Once upon a time, I was in Army ROTC. It was a wonderful way to help offset the astronomical cost of college, and I gained some amazing skills through the program. I met people I would have never otherwise crossed paths with, and I got to do some really weird and crazy things. Twice a year (once in the fall and once in the spring), we would travel into the depths of the North Carolina Appalachian Mountains and have ourselves a four-day field training exercise. It’s a lot of what you would expect: sleeping either outside or in barracks, eating MRE’s, orienteering, and lots of marching and running in formation. There were also always some unexpected parts to the event…
On the last day of my very first field training exercise, we had the opportunity to learn how to rappel. By “had the opportunity,” I mean there was a sergeant in our faces saying “YOU WILL DO THIS OR YOU ARE WRONG.” I wasn’t too worried about it–I’ve never had a problem with heights before, and I like trying new things. After three days of early mornings, no sleep, awful food, and lots of bugs, I was ready for something fun. Our class was the only class that was being trained in rappelling because all of the upperclassmen were doing a battle simulation. They figured if they showed us something fun and exciting, we would stay in the program… or they didn’t trust us to do a battle simulation. Either way, it was just us freshmen, and I was stoked.
Now, this was not just Simple Rappelling for Idiots 101. This was actually sort of technical. We had to learn to tie our own swiss seats, and we had to use proper breaking technique, lest we find ourselves upside down or crashing into the ground (or both). The wall was 60ft tall, and if you crash at full speed from 60ft, it probably hurts a bit. When it was my turn, I stepped off the wall and started down. For some reason, the rope was just not letting out very fast. In retrospect, I was probably a little nervous and was just breaking too tightly, and it took forever for me to reach the ground.
The sergeant was displeased with my performance and called me back up to the top of the tower. I tied my swiss seat and scrambled up there as quickly as I could. When I got to the top, he looked at me and said “put your arms out.” So I did, and he started untying my seat and wrapping the rope around my waist instead. Already, I knew something was up, and I was not enjoying the feeling of my heart in my throat.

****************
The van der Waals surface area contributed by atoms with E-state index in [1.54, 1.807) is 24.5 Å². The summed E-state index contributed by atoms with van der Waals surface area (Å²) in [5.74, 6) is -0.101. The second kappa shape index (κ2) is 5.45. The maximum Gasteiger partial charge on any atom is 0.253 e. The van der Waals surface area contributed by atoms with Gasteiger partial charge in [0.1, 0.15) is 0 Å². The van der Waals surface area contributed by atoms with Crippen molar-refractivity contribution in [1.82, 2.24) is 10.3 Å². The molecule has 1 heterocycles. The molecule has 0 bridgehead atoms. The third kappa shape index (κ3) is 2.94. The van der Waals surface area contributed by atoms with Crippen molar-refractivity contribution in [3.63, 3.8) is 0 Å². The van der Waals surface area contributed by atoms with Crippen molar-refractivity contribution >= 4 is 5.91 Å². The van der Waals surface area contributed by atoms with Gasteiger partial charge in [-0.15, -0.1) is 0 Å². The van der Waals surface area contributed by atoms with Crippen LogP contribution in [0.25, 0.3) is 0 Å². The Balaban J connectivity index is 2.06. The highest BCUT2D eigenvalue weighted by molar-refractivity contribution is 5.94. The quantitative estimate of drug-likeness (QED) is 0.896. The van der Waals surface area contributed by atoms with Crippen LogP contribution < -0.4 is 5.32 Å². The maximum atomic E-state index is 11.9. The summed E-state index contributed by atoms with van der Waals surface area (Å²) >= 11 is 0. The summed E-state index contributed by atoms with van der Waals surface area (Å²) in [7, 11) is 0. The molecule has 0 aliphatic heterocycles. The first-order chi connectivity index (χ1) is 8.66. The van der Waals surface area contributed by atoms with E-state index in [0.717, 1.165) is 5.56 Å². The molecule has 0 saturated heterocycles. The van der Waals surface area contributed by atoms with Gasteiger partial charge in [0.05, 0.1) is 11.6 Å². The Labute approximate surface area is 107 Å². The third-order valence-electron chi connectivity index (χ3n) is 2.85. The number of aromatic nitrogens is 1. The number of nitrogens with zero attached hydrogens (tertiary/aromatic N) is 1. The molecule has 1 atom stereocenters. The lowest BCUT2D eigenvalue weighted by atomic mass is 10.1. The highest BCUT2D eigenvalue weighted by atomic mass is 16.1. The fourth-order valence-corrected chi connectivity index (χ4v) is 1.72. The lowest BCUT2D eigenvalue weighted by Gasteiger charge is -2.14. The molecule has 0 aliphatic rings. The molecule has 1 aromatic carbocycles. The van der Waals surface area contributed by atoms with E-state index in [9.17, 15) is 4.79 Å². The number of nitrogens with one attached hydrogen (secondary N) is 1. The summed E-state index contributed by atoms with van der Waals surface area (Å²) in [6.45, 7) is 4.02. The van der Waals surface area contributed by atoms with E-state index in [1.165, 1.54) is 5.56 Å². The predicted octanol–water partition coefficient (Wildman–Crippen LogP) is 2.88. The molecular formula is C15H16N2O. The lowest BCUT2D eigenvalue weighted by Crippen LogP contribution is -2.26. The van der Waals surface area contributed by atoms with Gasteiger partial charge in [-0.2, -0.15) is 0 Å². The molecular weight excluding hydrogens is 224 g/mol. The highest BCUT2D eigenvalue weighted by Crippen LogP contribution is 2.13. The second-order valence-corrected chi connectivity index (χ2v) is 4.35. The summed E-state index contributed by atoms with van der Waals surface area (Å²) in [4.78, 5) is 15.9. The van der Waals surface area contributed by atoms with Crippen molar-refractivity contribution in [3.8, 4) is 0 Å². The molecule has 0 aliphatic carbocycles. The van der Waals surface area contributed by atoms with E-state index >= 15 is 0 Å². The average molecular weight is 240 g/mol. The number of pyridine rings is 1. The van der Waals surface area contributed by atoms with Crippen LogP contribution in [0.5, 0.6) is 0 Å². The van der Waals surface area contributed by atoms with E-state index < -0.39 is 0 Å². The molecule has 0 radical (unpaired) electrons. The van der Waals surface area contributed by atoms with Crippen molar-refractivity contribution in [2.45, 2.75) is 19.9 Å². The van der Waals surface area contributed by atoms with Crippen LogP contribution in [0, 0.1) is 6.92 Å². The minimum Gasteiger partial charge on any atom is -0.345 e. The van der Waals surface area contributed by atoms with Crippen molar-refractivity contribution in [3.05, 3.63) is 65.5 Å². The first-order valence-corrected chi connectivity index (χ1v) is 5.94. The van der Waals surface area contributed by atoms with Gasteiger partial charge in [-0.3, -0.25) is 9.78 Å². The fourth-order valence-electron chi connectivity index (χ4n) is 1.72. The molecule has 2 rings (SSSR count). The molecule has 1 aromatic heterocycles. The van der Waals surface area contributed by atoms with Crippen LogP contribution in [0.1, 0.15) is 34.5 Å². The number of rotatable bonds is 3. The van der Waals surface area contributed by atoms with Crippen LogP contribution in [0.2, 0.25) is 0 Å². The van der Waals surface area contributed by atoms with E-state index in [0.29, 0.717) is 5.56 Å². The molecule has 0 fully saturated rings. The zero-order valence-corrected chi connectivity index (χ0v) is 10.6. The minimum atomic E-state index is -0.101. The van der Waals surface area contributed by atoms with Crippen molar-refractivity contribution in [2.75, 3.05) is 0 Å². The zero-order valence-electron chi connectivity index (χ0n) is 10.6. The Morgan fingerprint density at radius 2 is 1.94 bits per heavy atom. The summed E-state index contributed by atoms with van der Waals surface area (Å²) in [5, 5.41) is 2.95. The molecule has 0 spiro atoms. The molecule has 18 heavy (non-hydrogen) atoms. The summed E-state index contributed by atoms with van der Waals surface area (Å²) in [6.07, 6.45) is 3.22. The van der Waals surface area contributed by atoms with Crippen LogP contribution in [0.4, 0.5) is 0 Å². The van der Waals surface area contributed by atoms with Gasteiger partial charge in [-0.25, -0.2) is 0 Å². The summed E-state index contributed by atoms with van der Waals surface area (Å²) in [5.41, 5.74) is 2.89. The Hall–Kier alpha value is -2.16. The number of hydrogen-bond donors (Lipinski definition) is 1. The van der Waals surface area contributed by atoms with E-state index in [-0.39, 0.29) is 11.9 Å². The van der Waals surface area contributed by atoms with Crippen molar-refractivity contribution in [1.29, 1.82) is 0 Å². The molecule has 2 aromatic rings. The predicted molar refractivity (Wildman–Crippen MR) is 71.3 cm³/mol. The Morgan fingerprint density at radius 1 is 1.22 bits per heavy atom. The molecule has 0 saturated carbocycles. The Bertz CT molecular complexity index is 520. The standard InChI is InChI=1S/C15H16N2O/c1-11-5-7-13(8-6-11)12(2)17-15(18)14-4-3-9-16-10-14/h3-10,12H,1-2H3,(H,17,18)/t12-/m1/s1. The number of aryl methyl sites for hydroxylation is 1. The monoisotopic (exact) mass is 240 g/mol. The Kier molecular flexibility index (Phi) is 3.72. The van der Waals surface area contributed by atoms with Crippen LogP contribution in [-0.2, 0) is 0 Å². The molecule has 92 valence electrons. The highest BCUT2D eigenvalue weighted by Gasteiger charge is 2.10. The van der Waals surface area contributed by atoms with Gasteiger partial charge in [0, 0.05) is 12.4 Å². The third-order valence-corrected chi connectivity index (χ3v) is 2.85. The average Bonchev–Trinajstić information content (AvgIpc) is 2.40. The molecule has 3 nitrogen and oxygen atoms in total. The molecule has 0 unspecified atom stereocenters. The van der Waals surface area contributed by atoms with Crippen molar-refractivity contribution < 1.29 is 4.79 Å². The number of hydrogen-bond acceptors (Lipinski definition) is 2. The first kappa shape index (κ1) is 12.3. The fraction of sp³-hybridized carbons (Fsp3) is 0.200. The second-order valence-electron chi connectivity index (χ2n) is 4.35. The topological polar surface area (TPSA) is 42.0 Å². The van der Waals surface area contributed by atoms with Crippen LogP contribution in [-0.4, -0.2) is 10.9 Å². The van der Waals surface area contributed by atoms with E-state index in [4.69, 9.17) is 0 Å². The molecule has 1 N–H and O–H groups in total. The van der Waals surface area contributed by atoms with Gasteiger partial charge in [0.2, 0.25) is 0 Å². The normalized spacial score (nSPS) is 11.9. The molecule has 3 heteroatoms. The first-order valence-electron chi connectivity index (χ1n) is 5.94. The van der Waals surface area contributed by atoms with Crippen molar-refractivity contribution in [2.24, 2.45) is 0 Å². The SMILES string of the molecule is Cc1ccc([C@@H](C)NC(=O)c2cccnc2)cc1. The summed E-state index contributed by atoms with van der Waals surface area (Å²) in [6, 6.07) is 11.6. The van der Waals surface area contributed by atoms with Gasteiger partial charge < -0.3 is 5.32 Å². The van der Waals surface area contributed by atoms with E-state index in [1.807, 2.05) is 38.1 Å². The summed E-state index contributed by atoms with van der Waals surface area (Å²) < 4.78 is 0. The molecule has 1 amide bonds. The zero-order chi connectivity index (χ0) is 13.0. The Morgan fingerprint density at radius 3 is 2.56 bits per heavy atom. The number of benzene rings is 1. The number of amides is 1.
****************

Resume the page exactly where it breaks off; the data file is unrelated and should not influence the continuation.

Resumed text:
Next, he looked at one of the other sergeants on the tower and said “show this dope on a rope how it’s done.” The guy walks to the edge, and instead of turning around to rappel down backwards, he leans out, and runs down the wall face-first. Apparently they call that “Aussie-style.” I started protesting, which, if you know anything about the military, this is something you DON’T DO. After it became obvious that arguing was making the situation worse, I finally just asked how to do it. He said:
“Run down the wall.”
Gee thanks jerkface, I think I saw that much. What I wanted to know was, how do you stop yourself from just plummeting into the ground?
“Your feet just know what to do.”
Right. Got it. Run down the wall and my feet will magically stop me. I stepped to the edge, and much to my dismay, the entire ROTC battalion had amassed at the base of the tower, as their simulation had finished. All of the upperclassmen and instructors were looking up at me, not knowing what had transpired between the sergeant and I. They thought that I had asked to do this Aussie rappelling craziness. I heard someone shout from the bottom:
“Ava, it’s ok, you’ve got nothing to prove. Just because you’re a girl doesn’t mean we think you’re weak. Don’t do this!”
The next few seconds are a bit of a blur, but I believe my inner monologue was something like this:
“Deep breath… ready… GO! Run! S@#$ S@#$ S@#$!!!!! BRAKE!!!!!!! SLAM. Ow.”
I lost consciousness, but when I came to, I was hanging upside down about halfway down the wall. Blood was pouring down my face, and I had a wicked headache. All I could hear was silence from everyone at the base. Sergeant said later that I slammed into the wall so hard, it shook the tower, and he was actually afraid he was going to get knocked off. Once I was lowered to the ground, it was discovered that my nose was totally broken (for the third time), and I got to at least explain to the instructors (who were kind of pissed at me) that I hadn’t asked for that challenge.
I’ll tell you what. Despite the fact that I was known as Dope on a Rope for the rest of my ROTC existence, I earned my respect that day. And for your enjoyment, here is the “before” photo:
Hooah, my friends.